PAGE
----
Tempe’s streetcar has shattered expectations by serving more than 800,000 passengers in its first 16 months of operation, which is more than double the ridership target that transit officials were hoping to hit by July 2024, according to data from Valley Metro.
The trolley went online in May 2022 and operates on a looped track that spans 3 miles of city streets. It starts at East Apache Boulevard and South Dorsey Lane and picks up passengers every 15 to 20 minutes at 14 stops near points of interest — such as Sun Devil Stadium and City Hall — before turning back at the Marina Heights business center.
Unlike light rail — which can carry about 175 passengers through three Valley cities on out-of-the-way tracks — the streetcar travels alongside cars on regular roadways, holds about 125 people per trolley and Tempe is the only Valley city where it exists.
Valley Metro started building the $200 million system in 2018. It was funded with a mix of federal grants, regional tax revenue and a local public-private partnership among Tempe, Arizona State University and other property owners near the tracks.
Officials expected that roughly 330,000 passengers would use the trolley within 26 months, but it just about hit that target within its first seven.
This month, the streetcar reached its July 2024 target two-and-a-half times over, a success that city spokesperson TaiAnna Yee attributed to the system’s route and quick pickup times.
“The streetcar’s addition (to the transit system) is connecting ASU, redevelopment sites along Rio Salado and historic neighborhoods that may have had little to no transit service previously,” said Yee, who added that the trolley’s “shorter distances between stops and frequent service make it more accessible and rider-friendly.”
Valley Metro’s data shows the streetcar’s popularity is on the rise. It served about 46,000 riders each month on average in 2022, a figure that has increased to about 54,000 so far in 2023, a 17% uptick.
And there’s an effort underway to build on that success by extending the system into Mesa, along Rio Salado Parkway and Dobson Road. Mesa officials contend the project is critical to meet an overwhelming transit need in the western part of that city.
But the expansion faces financial trouble.
The $400 million project was counting on funding from the new iteration of Maricopa County’s Proposition 400, a voter-approved initiative that uses a half-cent sales tax to fund billions worth of transportation projects across the Valley.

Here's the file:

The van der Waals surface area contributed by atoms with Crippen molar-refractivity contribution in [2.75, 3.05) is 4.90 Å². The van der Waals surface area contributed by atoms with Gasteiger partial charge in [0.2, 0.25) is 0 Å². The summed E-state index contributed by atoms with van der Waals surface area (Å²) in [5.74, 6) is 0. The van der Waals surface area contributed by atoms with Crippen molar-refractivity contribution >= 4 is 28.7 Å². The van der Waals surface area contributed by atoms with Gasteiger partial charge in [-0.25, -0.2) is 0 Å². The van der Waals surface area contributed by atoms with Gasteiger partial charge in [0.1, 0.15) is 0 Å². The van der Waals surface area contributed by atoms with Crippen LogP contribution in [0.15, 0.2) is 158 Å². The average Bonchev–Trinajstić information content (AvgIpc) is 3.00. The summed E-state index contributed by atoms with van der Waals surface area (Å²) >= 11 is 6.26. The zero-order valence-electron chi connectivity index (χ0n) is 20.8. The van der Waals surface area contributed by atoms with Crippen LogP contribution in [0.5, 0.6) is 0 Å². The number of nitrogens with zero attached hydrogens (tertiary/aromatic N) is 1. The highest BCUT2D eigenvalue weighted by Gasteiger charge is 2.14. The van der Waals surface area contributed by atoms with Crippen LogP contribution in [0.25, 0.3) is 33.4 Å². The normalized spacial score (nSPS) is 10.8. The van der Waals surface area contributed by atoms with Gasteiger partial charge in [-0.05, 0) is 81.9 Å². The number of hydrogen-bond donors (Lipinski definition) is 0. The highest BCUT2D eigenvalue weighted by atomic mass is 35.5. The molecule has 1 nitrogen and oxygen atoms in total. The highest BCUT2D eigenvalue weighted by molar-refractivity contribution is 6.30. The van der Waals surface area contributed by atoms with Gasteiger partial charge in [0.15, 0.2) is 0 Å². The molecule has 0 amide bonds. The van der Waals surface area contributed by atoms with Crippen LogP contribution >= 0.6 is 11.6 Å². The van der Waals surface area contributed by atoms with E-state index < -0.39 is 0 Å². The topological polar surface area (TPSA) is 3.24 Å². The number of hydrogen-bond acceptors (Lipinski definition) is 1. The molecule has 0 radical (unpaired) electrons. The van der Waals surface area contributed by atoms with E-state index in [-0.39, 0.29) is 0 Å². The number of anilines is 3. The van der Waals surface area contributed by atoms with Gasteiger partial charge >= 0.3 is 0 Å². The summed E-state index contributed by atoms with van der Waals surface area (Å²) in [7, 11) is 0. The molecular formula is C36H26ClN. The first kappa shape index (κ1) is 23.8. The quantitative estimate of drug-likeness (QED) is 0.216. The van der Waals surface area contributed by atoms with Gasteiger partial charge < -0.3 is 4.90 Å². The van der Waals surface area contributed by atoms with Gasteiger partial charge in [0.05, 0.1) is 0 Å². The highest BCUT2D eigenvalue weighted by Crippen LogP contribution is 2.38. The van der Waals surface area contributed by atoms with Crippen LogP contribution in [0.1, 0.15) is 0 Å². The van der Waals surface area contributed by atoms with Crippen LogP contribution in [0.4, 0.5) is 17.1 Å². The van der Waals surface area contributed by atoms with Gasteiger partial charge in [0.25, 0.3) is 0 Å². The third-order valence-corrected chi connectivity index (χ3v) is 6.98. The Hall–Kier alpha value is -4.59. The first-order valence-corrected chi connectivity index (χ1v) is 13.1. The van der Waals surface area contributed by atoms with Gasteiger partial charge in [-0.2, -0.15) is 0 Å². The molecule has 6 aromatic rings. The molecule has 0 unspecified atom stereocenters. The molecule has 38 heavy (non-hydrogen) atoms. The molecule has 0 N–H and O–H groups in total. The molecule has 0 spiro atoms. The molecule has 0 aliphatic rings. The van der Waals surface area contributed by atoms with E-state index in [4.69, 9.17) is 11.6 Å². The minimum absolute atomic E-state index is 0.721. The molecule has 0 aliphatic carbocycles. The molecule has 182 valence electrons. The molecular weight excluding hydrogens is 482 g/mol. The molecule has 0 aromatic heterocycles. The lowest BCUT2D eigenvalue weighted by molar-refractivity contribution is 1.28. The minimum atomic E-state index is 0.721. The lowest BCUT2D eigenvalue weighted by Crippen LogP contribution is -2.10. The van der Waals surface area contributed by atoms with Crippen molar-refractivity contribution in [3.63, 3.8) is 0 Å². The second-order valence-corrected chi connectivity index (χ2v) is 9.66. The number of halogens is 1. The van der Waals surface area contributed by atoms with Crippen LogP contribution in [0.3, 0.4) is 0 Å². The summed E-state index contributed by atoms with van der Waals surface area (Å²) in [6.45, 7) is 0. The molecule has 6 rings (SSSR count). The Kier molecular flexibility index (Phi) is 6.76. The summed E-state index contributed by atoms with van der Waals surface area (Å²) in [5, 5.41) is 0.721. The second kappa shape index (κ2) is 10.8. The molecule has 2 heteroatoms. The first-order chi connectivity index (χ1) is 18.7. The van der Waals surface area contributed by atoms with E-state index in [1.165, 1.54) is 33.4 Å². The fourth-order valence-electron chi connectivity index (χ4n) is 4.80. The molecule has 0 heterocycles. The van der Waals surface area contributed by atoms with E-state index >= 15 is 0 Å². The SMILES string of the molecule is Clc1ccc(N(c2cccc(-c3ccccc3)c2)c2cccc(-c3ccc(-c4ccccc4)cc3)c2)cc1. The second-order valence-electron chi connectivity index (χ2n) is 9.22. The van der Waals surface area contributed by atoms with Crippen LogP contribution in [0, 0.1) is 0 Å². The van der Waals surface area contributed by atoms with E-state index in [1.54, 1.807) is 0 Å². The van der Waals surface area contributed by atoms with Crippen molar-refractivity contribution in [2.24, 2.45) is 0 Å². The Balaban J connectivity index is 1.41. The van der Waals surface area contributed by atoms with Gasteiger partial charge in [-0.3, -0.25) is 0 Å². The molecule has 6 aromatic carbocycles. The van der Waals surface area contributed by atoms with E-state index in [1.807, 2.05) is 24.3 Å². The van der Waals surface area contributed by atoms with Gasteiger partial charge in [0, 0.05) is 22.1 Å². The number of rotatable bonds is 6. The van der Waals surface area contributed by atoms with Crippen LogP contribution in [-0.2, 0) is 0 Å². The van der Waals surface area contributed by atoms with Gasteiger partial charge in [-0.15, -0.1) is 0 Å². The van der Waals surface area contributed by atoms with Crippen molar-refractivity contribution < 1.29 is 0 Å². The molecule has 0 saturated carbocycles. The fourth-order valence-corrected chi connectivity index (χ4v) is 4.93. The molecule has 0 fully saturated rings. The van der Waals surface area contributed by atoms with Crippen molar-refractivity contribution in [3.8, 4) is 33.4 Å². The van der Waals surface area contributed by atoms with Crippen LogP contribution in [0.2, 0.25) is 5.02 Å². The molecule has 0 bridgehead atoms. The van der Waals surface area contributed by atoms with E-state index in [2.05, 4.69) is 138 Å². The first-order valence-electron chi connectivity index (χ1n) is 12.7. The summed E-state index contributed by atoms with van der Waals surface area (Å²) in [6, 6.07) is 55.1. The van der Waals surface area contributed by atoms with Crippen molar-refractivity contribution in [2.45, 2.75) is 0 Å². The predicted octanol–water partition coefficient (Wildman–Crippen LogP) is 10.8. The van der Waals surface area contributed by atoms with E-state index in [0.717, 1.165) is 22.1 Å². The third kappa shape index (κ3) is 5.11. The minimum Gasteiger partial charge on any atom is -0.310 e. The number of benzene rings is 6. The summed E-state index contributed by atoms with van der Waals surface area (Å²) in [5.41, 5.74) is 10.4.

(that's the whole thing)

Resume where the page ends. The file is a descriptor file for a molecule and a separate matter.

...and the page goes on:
Prop. 400 is set to expire in 2026, and state lawmakers locked horns about the amount of transit funding that was included in its 20-year extension plan earlier this year. The argument was largely along party lines, with Republicans wanting less transit spending and Democrats demanding more.
The two sides reached a compromise on Aug. 1 that continued funding for the operation of existing transit but cut out money for any significant system expansions. The Mesa-Tempe streetcar was one of the casualties of the agreement.
The broader impact on Tempe:Losing Proposition 400 funds is Tempe’s transit nightmare as lawmakers question light rail
On top of the $190 million in direct Prop. 400 funding that the project lost, redlining the streetcar also jeopardizes roughly $113 million worth of federal matching funds, which are typically made available only when there’s a significant source of regional funding dedicated to a project.
But the two cities haven’t given up on the expansion and are currently working with Valley Metro to study how exactly the project could work. The plan also could involve Mesa adopting its own transit sales tax to fund the project, or the two cities partnering with local businesses like Tempe did the first time around.
Mesa City Manager Chris Brady said “we have to let the dust settle” and figure out how to best leverage available federal dollars to make the project possible. Yee believes the solution could include cash from the $1.2 trillion Bipartisan Infrastructure Bill and the $400 billion Inflation Reduction Act.
“We may look at mirroring what we did for this first segment, which is to include private partnerships, but we also have options we didn’t have previously, such as an increase in federal funding,” the Tempe spokesperson told The Arizona Republic.
“The expansion of public transit is important to any community, but with Tempe’s continued increase in population and employment density, it is essential to ours.”